Meet Erin Raftery
Since before Erin Raftery could even talk, she was dealing with problems in her health. From a battle with leukemia to cardiac conditions, Erin has had to adapt her lifestyle to her health, and that made Erin a stronger and more accomplished young adult than her wildest dreams.
When I was eighteen months old, I was diagnosed with leukemia and received chemotherapy until I was three years old. The chemotherapy caused me to have several after effects. The first was diagnosed while I was still receiving chemo, and that would be Cardiomyopathy.When I was ten years old, I was diagnosed with epilepsy. When I was a sophomore in high school, my heart condition worsened and turned into a condition called Dilated Restrictive Cardiomyopathy. Also in high school, I was diagnosed with asthma. And lastly, when I was sixteen years old, I was diagnosed with primary ovarian failure.
The best way I can describe receiving pediatric medical care as a teenager, would be how I would describe myself as a teenager: awkward. When you’re a teenager, you’re half child-half adult, and that consists of wearing braces while applying for college. It’s just awkward.
And so is receiving pediatric care as a teenager because in each room, there are pictures from Sesame Street, and toys to play with if a child starts crying. It makes you feel like a child.
But I’ll never forget the day when a nurse came into my room during a routine visit and told me that I should have a living will. And I was not adult enough to handle that. When you’re a teenager, you’re treading between two identities and pediatric hospitals are only catering to one.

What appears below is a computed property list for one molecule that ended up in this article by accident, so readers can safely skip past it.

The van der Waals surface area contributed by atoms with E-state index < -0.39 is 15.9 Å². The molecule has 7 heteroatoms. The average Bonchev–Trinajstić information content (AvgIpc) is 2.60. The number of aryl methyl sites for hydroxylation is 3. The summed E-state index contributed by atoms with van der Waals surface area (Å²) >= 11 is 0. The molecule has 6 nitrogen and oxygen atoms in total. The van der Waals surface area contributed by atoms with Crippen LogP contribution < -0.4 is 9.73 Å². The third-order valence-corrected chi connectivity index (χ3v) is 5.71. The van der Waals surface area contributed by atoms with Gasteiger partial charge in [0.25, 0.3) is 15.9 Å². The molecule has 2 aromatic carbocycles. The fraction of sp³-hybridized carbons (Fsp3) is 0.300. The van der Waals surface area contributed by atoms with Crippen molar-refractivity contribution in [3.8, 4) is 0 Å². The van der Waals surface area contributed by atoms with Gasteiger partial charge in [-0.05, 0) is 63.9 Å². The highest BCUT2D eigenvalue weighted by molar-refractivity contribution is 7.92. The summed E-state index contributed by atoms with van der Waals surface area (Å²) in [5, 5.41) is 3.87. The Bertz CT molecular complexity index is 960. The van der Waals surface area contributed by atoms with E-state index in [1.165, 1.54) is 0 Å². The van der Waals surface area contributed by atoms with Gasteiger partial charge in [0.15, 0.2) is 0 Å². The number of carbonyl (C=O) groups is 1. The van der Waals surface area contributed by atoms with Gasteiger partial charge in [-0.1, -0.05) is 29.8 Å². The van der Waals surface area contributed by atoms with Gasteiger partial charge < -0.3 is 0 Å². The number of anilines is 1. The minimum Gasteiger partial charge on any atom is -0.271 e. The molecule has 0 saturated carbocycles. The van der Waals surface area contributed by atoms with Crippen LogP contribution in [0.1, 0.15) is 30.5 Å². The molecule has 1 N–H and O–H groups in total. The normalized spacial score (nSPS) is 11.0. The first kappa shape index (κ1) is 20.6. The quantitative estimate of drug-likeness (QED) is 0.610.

And not to mention, you’re treading these two identities during some of the scariest moments of your life. I think care for teenagers could be improved by trying to cater to them instead of children. I’m not saying that rooms for teen patients should have Avril Lavigne or Simple Plan blasting on loop, nor that all teenagers with chronic illnesses are super angsty, but maybe pediatric hospitals should have certain sections of the hospital for teens.
Or pediatric hospitals could plan events where teen patients in the hospital can interact. It doesn’t have to be an uncomfortable 8th grade dance, but interacting with people who share the same experiences as you is incredibly helpful.
Although there can be improvements, it is the doctors and nurses I’ve had since I was eighteen months old to the present that have given me the opportunity to live a great life. And my medical experiences have undeniably shaped who I am. I have a desire to accomplish all of my dreams as quickly as possible because I know tomorrow I could wake up and my whole life could be flipped on its head.
My medical conditions are stable today, but there’s no guarantee for that to be the case tomorrow. But as of right now, I am pursuing my dream of journalism, and currently am an Associate Editor at Inside Health Policy, reporting on federal health policy in Washington, D.C.